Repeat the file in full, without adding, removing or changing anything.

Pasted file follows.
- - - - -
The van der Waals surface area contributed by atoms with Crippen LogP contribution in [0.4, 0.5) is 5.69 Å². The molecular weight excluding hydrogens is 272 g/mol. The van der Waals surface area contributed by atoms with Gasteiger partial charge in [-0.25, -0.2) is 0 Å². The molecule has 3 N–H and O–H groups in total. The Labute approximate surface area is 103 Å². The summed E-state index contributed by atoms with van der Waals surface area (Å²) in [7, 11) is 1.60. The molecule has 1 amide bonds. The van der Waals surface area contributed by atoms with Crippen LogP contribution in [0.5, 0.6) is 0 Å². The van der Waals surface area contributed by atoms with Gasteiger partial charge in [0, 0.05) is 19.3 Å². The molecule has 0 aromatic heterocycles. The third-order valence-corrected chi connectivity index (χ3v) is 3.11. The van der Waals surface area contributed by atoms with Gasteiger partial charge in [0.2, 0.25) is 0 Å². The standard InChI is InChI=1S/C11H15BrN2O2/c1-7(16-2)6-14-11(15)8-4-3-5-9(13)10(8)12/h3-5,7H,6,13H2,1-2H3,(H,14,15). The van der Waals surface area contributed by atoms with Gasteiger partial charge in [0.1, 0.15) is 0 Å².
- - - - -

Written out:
The van der Waals surface area contributed by atoms with Crippen LogP contribution in [0.4, 0.5) is 5.69 Å². The molecular weight excluding hydrogens is 272 g/mol. The van der Waals surface area contributed by atoms with Gasteiger partial charge in [-0.25, -0.2) is 0 Å². The molecule has 3 N–H and O–H groups in total. The Labute approximate surface area is 103 Å². The summed E-state index contributed by atoms with van der Waals surface area (Å²) in [7, 11) is 1.60. The molecule has 1 amide bonds. The van der Waals surface area contributed by atoms with Crippen LogP contribution in [0.5, 0.6) is 0 Å². The van der Waals surface area contributed by atoms with Gasteiger partial charge in [0, 0.05) is 19.3 Å². The molecule has 0 aromatic heterocycles. The third-order valence-corrected chi connectivity index (χ3v) is 3.11. The van der Waals surface area contributed by atoms with Gasteiger partial charge in [0.2, 0.25) is 0 Å². The standard InChI is InChI=1S/C11H15BrN2O2/c1-7(16-2)6-14-11(15)8-4-3-5-9(13)10(8)12/h3-5,7H,6,13H2,1-2H3,(H,14,15). The van der Waals surface area contributed by atoms with Gasteiger partial charge in [0.1, 0.15) is 0 Å².